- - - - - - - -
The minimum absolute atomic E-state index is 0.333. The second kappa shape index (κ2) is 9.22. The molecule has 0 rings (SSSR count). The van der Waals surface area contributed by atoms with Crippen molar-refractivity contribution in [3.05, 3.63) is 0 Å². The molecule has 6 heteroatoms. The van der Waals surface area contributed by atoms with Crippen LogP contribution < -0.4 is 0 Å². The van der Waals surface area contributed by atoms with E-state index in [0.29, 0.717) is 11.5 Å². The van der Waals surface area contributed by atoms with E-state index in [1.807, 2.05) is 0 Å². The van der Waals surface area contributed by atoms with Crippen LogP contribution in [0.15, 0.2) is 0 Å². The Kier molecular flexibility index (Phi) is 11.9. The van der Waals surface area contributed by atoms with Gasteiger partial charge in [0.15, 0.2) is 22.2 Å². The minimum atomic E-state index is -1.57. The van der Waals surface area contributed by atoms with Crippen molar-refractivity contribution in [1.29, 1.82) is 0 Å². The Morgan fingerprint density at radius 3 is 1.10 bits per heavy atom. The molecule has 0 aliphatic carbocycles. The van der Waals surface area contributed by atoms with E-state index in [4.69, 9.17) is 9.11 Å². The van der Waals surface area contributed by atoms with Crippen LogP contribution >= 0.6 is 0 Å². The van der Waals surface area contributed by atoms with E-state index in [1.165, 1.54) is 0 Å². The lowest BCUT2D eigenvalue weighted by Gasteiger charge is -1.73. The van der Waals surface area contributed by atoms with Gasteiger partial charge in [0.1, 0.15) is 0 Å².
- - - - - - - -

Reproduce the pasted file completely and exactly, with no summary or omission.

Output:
The minimum absolute atomic E-state index is 0.333. The second kappa shape index (κ2) is 9.22. The molecule has 0 rings (SSSR count). The van der Waals surface area contributed by atoms with Crippen molar-refractivity contribution in [3.05, 3.63) is 0 Å². The molecule has 6 heteroatoms. The van der Waals surface area contributed by atoms with Crippen LogP contribution < -0.4 is 0 Å². The van der Waals surface area contributed by atoms with E-state index in [0.29, 0.717) is 11.5 Å². The van der Waals surface area contributed by atoms with E-state index in [1.807, 2.05) is 0 Å². The van der Waals surface area contributed by atoms with Crippen LogP contribution in [0.15, 0.2) is 0 Å². The Kier molecular flexibility index (Phi) is 11.9. The van der Waals surface area contributed by atoms with Gasteiger partial charge in [0.15, 0.2) is 22.2 Å². The minimum atomic E-state index is -1.57. The van der Waals surface area contributed by atoms with Crippen molar-refractivity contribution in [1.29, 1.82) is 0 Å². The Morgan fingerprint density at radius 3 is 1.10 bits per heavy atom. The molecule has 0 aliphatic carbocycles. The van der Waals surface area contributed by atoms with E-state index in [4.69, 9.17) is 9.11 Å². The van der Waals surface area contributed by atoms with Crippen LogP contribution >= 0.6 is 0 Å². The van der Waals surface area contributed by atoms with E-state index in [1.165, 1.54) is 0 Å². The lowest BCUT2D eigenvalue weighted by Gasteiger charge is -1.73. The van der Waals surface area contributed by atoms with Gasteiger partial charge in [0.1, 0.15) is 0 Å².